MARCH 22 — My family and I had been away for a few days practising our own version of social distancing; a long-planned holiday exploring the Mulu caves in Sarawak, away from crowds.
It was during this self-imposed exile with zero phone and internet connection that Putrajaya announced the movement control order (MCO) in order to mitigate the second wave of the Covid-19 pandemic in the country.
The fact that this happened was lost on us, and it only dawned on us that something was not right when the national park was shut down by order of the federal government on the day that we were supposed to leave.
It was only when we got on the plane to Miri that we understood the gravity of the situation. For all that is being said about the print industry, it was thanks to the daily Borneo Post that we found out the extent of the MCO.
Later, checking social media while waiting for our transfer to Kuala Lumpur in Miri, there was a slight worry that supermarket shelves may have been emptied due to the inevitable panic buying on the day after the MCO was announced — a common occurrence especially when the announcement itself had been vague and scant on details.
The next morning after we got back, I decided to take my chance at the supermarket. Our pantry, after all, was largely empty. Face mask, check. Only head of family can go out, check. No unnecessary detours, check.
I purposely chose a slightly upscale supermarket, assuming that it may be less crowded and better-stocked. (In a betrayal of my immense class privilege, I was later proven wrong — the humble Aeon Big turned out to be better-stocked and not crowded at mid-day.)
With all this preamble out of the way, let me share some observations about which food supplies had their stock depleted when I went shopping, as a totally unscientific and hardly representative analysis on some of our traditions and eating habits:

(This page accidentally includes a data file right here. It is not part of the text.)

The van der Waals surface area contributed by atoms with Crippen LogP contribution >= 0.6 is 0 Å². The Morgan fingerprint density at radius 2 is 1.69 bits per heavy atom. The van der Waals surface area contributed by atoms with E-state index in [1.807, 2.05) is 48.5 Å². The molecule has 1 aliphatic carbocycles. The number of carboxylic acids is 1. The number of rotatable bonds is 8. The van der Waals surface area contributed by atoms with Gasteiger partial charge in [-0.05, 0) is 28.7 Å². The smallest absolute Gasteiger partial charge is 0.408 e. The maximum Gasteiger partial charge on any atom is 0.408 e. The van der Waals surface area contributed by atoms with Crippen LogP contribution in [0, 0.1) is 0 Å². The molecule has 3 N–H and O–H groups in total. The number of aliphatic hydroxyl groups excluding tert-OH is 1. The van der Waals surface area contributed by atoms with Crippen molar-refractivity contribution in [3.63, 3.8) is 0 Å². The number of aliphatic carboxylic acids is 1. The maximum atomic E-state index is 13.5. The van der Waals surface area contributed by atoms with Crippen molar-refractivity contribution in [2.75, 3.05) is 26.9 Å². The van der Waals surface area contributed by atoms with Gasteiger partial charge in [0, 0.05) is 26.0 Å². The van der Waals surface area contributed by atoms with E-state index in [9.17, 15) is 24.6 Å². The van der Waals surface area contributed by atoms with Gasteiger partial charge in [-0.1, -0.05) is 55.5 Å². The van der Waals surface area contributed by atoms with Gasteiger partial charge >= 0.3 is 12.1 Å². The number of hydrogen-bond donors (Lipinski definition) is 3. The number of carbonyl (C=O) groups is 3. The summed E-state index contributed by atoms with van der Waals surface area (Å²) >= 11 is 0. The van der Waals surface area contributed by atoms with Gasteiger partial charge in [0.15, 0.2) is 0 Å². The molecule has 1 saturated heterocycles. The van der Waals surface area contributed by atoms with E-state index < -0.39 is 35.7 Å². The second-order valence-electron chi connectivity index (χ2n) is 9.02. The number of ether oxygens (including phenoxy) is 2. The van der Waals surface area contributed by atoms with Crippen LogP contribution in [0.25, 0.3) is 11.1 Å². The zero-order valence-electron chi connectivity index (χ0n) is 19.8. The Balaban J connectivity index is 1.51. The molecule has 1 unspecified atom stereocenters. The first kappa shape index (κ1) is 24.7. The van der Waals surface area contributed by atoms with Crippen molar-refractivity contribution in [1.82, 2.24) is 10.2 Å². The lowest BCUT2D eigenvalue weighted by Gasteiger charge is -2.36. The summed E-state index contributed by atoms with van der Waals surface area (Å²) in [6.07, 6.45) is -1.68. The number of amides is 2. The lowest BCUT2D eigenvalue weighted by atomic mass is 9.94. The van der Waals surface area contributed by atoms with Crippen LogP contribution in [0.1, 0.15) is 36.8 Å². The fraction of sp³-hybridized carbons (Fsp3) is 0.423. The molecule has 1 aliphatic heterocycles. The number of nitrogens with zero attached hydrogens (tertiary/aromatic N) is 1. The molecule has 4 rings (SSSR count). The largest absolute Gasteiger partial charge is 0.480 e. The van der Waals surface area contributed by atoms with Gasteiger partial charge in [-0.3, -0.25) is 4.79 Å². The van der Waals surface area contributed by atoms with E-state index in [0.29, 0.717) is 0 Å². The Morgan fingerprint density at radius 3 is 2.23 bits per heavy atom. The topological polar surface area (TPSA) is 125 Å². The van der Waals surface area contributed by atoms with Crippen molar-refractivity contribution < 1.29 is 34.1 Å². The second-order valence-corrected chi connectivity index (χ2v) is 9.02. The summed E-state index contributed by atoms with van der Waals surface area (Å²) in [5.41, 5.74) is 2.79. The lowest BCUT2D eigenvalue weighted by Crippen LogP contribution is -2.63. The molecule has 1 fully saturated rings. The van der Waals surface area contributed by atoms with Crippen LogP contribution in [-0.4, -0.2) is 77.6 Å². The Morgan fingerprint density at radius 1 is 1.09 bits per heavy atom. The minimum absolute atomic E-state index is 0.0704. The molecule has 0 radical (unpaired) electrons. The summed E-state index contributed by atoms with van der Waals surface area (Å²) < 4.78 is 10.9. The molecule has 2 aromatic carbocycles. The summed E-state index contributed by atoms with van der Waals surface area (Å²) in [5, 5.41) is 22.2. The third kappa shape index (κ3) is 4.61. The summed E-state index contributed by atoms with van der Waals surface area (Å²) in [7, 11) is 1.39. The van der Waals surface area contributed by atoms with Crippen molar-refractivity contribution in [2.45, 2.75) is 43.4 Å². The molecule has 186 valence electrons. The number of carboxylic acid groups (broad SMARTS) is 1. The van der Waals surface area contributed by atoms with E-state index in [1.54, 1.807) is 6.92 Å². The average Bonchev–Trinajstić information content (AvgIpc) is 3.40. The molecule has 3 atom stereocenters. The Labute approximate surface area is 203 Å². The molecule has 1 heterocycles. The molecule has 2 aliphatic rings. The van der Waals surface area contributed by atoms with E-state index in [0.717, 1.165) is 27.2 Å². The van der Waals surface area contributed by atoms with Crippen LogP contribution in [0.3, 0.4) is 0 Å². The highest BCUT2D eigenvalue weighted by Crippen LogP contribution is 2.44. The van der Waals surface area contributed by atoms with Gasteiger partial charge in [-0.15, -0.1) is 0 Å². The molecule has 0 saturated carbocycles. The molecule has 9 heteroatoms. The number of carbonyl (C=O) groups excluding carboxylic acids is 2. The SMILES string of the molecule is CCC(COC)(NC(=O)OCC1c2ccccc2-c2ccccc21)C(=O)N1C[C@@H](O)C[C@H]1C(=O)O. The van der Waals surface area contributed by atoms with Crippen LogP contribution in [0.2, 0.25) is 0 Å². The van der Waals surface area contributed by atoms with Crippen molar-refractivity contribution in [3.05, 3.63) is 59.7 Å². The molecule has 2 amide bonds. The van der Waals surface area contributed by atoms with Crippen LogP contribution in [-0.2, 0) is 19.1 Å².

While pricier rice such as brown or red rice, or the short-grain sushi rice were still available, most stocks of medium- to long-grain rice such as Jasmine rice were already gone.
The fact that there were still many types of noodles and breads still available speaks a lot of the status of rice in our pantry.
Our love of rice cuts across all ethnic divides, with the simple white rice a staple carbohydrate that makes most, if not all, meals. Eating white rice with protein and vegetable dishes seems to embody the basic template of a meal, whether you are Malay, Chinese, Indian, or others.
And when there is leftover rice, making fried rice is such a convenient and quick way to utilise it.
Amid rows and rows of other green and leafy vegetables, there were several empty baskets. It took me some time to remember what used to be there, and it surprised me that they were broccoli and cauliflower. There were no potatoes left when I was picking up some onions.
It should also be noted that all three are not native to Malaysia. Most stock came from China, while the more premium or organic ones are from Australia. Similarly, a wide variety of potatoes are brought in from the United States.